Like a struggling Hogwarts student about to flunk their final exam, F.A Brabec fails to conjure the requisite magic to transform Wild Flowers into something completely worth watching. Flashy visuals and a strong cast can’t disguise the fact that this is an extremely patchy anthology based on the ballads of Czech folklorist, Karel Jaromir Erben…
Anthology movies are a tough proposition anyway, and are usually only as good as the strongest segment – a good case in point would be Twilight Zone: The Movie, where George Miller’s brilliant “Nightmare at 20,000 Feet” picked up the slack from deadweight stories directed by Steven Spielberg and Joe Dante. Usually, the weaker chapters of an anthology could be done away with altogether to make more space for the stronger ones, which often could be fleshed out into a movie of their own.
The seven tales that make up Wild Flowers certainly don’t feature anything as strong as “Nightmare at 20,000 Feet”, but some are significantly better than the thinner material in the bunch.
The overall tone for the film is set in the short opening ballad, where a young mother is struck down by a case of bad acting while crossing a field during a thunderstorm, leaving her children orphaned. She returns as wild flowers on her grave, giving the film its title.
There are four half-decent segments and three that could be cut altogether. Of the better tales, Dan Bárta looks suitably moody as a jealous Water Sprite who takes a landlubber bride and threatens terrible vengeance against their newborn child if she doesn’t return to him within a given period of time. This tale features some impressive underwater photography that really breathes life into the Sprite’s submarine lair.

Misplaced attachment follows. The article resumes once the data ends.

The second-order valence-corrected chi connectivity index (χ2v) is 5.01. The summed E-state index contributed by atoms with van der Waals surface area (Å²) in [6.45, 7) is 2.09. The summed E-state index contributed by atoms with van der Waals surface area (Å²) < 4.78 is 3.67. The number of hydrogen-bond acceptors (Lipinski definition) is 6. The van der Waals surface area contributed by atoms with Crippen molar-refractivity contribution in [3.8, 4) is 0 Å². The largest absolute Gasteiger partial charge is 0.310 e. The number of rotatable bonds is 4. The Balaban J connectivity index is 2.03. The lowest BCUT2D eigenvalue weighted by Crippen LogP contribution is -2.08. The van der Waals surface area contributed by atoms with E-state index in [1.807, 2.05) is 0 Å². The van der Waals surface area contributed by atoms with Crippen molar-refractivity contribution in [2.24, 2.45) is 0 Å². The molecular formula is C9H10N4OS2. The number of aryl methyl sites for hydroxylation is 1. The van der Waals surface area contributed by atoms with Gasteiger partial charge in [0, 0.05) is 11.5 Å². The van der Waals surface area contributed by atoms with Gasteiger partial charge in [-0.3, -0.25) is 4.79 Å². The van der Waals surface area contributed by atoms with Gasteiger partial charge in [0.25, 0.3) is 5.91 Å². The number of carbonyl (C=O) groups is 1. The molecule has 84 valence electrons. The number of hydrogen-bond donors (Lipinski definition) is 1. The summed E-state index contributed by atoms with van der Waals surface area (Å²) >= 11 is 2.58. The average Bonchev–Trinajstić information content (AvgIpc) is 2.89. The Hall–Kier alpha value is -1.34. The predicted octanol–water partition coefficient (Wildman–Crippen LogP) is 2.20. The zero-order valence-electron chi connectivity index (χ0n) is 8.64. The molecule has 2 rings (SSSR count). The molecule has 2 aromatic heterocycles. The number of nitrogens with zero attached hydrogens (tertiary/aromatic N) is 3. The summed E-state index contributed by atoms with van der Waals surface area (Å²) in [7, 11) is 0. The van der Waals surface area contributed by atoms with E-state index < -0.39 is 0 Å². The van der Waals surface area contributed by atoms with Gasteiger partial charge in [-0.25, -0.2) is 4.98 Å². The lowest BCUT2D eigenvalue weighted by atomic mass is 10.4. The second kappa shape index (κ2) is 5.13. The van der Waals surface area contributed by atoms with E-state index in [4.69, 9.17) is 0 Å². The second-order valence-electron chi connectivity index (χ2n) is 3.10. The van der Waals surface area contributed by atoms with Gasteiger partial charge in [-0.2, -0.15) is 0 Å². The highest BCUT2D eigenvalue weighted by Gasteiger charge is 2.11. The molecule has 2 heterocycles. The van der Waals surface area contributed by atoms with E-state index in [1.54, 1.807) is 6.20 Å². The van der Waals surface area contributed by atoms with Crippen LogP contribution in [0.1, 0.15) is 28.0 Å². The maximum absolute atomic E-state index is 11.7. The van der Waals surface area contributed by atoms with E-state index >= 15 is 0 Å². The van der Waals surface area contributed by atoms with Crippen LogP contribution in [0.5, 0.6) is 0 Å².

Karel Roden shows up to cackle a lot as the spectre of a dead husband who tries to spirit his grieving bride away to the underworld in Wedding Shirts, and animates a corpse to help him out when she hides in a crypt. This features a nice flying sequence and some suitably ghastly sound effects when the dead man gets up to do the spectre’s bidding.
The kiddy-killing theme continues in The Noon-Day Witch, starring a barely recognizable Boleslav Polívka as a hideous old crone who is all too eager to answer a harried mother’s wishes to silence her crying child. One of the best things about Wild Flowers is how it doesn’t shy away from the grimmer aspects of these old tales.
Perhaps the strongest segment is the most ghoulish, The Golden Spinning Wheel. Aňa Geislerová plays both sisters in a blood-thirsty morality tale about a woman who murders and dismembers her twin to take her place beside a cackling prince (there’s a lot of cackling going on in this movie), only to suffer a gruesome comeuppance when a magic spinning wheel alerts her new hubby to her crimes.
This summary might make the stories sound more interesting than they actually are. They quickly become repetitive, leaning heavily on the “rule of three” that is so common in fairytales, and the storytelling is shallow and flimsy. Brabec is seemingly preoccupied with the visuals – he drenches the movie with colour, applying filters like someone who has just bought a new digital camera and wants to try out all the modes. As such the film is superficially eye-catching but never settles on a cohesive style to draw the disparate elements together.
Despite all this, the film does have its moments. These tales have been around for centuries for a reason and occasionally manage to pierce through the surface-level gloss to deliver a macabre chill here or a deathly chuckle there. For the most part, the experience of watching Wild Flowers is like sitting through an ultra-extended director’s cut of Men Without Hats “Safety Dance” video. I kept waiting for a little person dressed in a jester’s outfit to show up, but to no avail.
Wild Flowers (Kytice) is showing on Czech Netflix at the time of writing. This article was originally published on Prague Daily Monitor.